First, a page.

"And maybe all the things that seem to be contradictions are simply juxtapositions that I am not used to. Maybe my definition of contradiction needs to evolve. And maybe I'm over-reacting because this is actual culture shock instead of the "I'm at home!" feeling Italy immediately gave me." -23 March
"Am I just a cog in the English Cult Machine here in Chile? Maybe." -31 March
"I had no idea how hard I would be expected to work here, nor how hard I would have to push myself." -10 April
"They all think I am crazy. Also I am covered in cat pee." -20 April
"I'm not even concerned with breaking even anymore. I just want a little sprinkling of good surprises and minor victories to season the greater confusion, frustration, and lack of progress. It's enough." -3 May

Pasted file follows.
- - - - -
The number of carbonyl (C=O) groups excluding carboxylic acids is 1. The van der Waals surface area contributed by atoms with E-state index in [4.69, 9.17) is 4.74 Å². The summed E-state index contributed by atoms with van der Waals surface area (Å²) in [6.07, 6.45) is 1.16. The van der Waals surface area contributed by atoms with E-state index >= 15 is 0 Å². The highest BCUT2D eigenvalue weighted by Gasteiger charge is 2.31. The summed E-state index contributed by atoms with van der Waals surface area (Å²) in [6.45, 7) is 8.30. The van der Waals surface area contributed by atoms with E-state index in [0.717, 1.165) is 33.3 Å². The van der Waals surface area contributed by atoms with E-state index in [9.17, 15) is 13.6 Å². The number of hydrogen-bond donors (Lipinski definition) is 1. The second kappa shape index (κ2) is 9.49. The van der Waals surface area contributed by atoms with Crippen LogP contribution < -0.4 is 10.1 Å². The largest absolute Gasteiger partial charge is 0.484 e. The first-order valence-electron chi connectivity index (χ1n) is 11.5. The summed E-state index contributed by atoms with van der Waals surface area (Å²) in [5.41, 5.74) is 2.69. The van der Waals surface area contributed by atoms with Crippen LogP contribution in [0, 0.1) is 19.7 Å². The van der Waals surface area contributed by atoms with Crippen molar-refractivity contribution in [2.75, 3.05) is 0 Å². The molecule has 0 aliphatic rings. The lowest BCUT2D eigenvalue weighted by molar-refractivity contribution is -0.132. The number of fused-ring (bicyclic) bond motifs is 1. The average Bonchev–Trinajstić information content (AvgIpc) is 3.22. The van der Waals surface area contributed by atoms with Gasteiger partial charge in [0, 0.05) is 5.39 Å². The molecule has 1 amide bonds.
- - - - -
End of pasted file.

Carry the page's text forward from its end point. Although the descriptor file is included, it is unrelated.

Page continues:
"I can't change everything. Maybe, just maybe, I can't change ANYthing. I hope that the reality is somehwere in the middle, but it remains to be seen." -16 May
"So, what do you do when there is nothing more to do? When you have nothing more to give? When what you thought was the point of your life has been erroded by three months of floundering and you wonder what the point of trying is?
You tell the existential crisis bearing down on you to go fuck itself, and you spend some of the UN's money on some new boots and a coffee." -24 May
"The images of all the places I have been able to travel so far on this trip materialize out of the bluish gray light, seeming to shine in the snow and cloudy sky. Torres del Paine. Tierra del Fuego. Ushuaia. Natales. Puerto Bulnes. The Straight of Magellan. That big hill over there, that we spent the day climbing yesterday. All the toughness of the teaching and the daily stuggles, did it pay for those places?" -27 May
"Circumstantial changes mimic the coming and going of the weather here. If you don't like it, wait five minutes. The chaos will shift again and you will be humbled by your smallness in the face of Patagonia. But you will also find that you can change some of it, and occasionally outsmart the chaos for just long enough to move to the next challenge." -7 June